Earl Swagger is one helluva character! My father got my husband and I started on the Swagger books. I thought this would not be the book for me, but I'm as addicted as the rest of the family. Non-stop action, mostly-good-guys DO win in the end ...
Reluctantly leaving his wife and hero-worshipping son at home, Swagger flies off to Cuba in 1953 to act as a bodyguard for "Boss" Harry Etheridge, a rainmaking Southern congressman who proposes investigating the influence of New York gangsters on the Guantanamo Naval Base. Almost as soon as his lungs fill with the humid Caribbean air, Swagger regrets accepting this assignment. Not only must he contend with posturing, backstabbing U.S. intelligence agents, but Boss Harry proves to be both incautiously lustful (forcing Earl to rescue him from a Havana brothel confrontation) and a big target for mobsters who don't want American politicians or anyone else upsetting the profitable criminal equilibrium of Batista-era Cuba. Swagger exacerbates the risk to his longevity by agreeing to help the U.S. government assassinate Cuba's revolutionary darling of the moment, Fidel Castro--a task that will pit this Arkansas lawman against a disenchanted Russian killer who's been charged with protecting and mentoring the 26-year-old agitator.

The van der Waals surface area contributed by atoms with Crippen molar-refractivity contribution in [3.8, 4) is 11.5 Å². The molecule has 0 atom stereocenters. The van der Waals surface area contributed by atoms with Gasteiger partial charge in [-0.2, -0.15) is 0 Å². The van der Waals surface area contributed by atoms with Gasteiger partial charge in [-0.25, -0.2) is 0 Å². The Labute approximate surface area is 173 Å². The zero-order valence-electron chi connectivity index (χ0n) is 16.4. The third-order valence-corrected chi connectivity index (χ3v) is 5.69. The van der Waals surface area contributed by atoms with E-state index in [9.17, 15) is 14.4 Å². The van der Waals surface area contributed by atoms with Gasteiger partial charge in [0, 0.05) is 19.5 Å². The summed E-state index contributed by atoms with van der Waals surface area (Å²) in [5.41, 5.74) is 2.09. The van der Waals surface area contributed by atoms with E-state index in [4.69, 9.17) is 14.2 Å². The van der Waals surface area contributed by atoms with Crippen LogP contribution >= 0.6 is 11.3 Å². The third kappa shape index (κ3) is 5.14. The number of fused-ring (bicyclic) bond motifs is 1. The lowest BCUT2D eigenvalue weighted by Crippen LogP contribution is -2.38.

The year is 1953 and the place is Cuba. The Mafia-fun casinos are rolling, and it's just a 30-minute flight from Miami to a world of vice, gambling, sex and drugs. This books wraps together this world, the CIA, Russia and some colorful characters.
I had the same reaction as Chris P. I did not enjoy this book as much as I did Hot Springs or Pale Horse. I am not quite sure why. It just did not seem to flow as well to me. Could be me, perhaps I read it too soon after I read Hot Springs. I think I sometimes get a little bored with an author if I don't vary it up a little. Still all in all, a pretty fun read, just, you know, not as fun as Hot Springs or Pale Horse.